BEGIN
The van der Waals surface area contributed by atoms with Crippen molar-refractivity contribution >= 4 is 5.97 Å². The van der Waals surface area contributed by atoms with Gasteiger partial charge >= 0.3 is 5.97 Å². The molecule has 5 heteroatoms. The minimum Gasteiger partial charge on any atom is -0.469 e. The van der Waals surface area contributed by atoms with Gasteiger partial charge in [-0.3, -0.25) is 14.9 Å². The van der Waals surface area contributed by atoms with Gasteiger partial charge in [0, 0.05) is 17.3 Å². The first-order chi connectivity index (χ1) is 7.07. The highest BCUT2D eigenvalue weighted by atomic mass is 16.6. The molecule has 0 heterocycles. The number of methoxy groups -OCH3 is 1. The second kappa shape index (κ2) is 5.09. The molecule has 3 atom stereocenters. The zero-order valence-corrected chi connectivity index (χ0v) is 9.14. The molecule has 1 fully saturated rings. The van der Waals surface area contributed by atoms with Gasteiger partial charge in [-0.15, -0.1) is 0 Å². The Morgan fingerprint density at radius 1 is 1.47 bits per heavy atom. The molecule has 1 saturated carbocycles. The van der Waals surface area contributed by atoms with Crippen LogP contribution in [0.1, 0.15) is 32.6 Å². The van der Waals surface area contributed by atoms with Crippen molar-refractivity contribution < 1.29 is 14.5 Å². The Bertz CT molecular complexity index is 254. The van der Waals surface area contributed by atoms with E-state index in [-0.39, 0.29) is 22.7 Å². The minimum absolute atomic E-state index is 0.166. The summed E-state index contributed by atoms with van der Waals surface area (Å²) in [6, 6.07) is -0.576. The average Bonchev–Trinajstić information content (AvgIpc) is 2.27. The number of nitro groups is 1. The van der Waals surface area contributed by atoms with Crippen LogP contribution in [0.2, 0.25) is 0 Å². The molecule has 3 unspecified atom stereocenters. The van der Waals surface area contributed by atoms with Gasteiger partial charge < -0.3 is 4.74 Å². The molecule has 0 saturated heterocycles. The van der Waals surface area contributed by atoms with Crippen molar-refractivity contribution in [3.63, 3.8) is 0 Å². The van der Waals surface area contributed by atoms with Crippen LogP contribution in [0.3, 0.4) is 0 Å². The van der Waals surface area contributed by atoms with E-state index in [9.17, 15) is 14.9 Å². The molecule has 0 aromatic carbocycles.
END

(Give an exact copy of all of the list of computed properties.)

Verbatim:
The van der Waals surface area contributed by atoms with Crippen molar-refractivity contribution >= 4 is 5.97 Å². The van der Waals surface area contributed by atoms with Gasteiger partial charge >= 0.3 is 5.97 Å². The molecule has 5 heteroatoms. The minimum Gasteiger partial charge on any atom is -0.469 e. The van der Waals surface area contributed by atoms with Gasteiger partial charge in [-0.3, -0.25) is 14.9 Å². The van der Waals surface area contributed by atoms with Gasteiger partial charge in [0, 0.05) is 17.3 Å². The first-order chi connectivity index (χ1) is 7.07. The highest BCUT2D eigenvalue weighted by atomic mass is 16.6. The molecule has 0 heterocycles. The number of methoxy groups -OCH3 is 1. The second kappa shape index (κ2) is 5.09. The molecule has 3 atom stereocenters. The zero-order valence-corrected chi connectivity index (χ0v) is 9.14. The molecule has 1 fully saturated rings. The van der Waals surface area contributed by atoms with Gasteiger partial charge in [-0.15, -0.1) is 0 Å². The Morgan fingerprint density at radius 1 is 1.47 bits per heavy atom. The molecule has 1 saturated carbocycles. The van der Waals surface area contributed by atoms with Crippen LogP contribution in [0.1, 0.15) is 32.6 Å². The van der Waals surface area contributed by atoms with Crippen molar-refractivity contribution < 1.29 is 14.5 Å². The Bertz CT molecular complexity index is 254. The van der Waals surface area contributed by atoms with E-state index in [-0.39, 0.29) is 22.7 Å². The minimum absolute atomic E-state index is 0.166. The summed E-state index contributed by atoms with van der Waals surface area (Å²) in [6, 6.07) is -0.576. The average Bonchev–Trinajstić information content (AvgIpc) is 2.27. The number of nitro groups is 1. The van der Waals surface area contributed by atoms with Crippen LogP contribution in [0.2, 0.25) is 0 Å². The molecule has 3 unspecified atom stereocenters. The van der Waals surface area contributed by atoms with Gasteiger partial charge < -0.3 is 4.74 Å². The molecule has 0 saturated heterocycles. The van der Waals surface area contributed by atoms with Crippen molar-refractivity contribution in [3.63, 3.8) is 0 Å². The van der Waals surface area contributed by atoms with Crippen LogP contribution in [0.3, 0.4) is 0 Å². The van der Waals surface area contributed by atoms with E-state index in [9.17, 15) is 14.9 Å². The molecule has 0 aromatic carbocycles.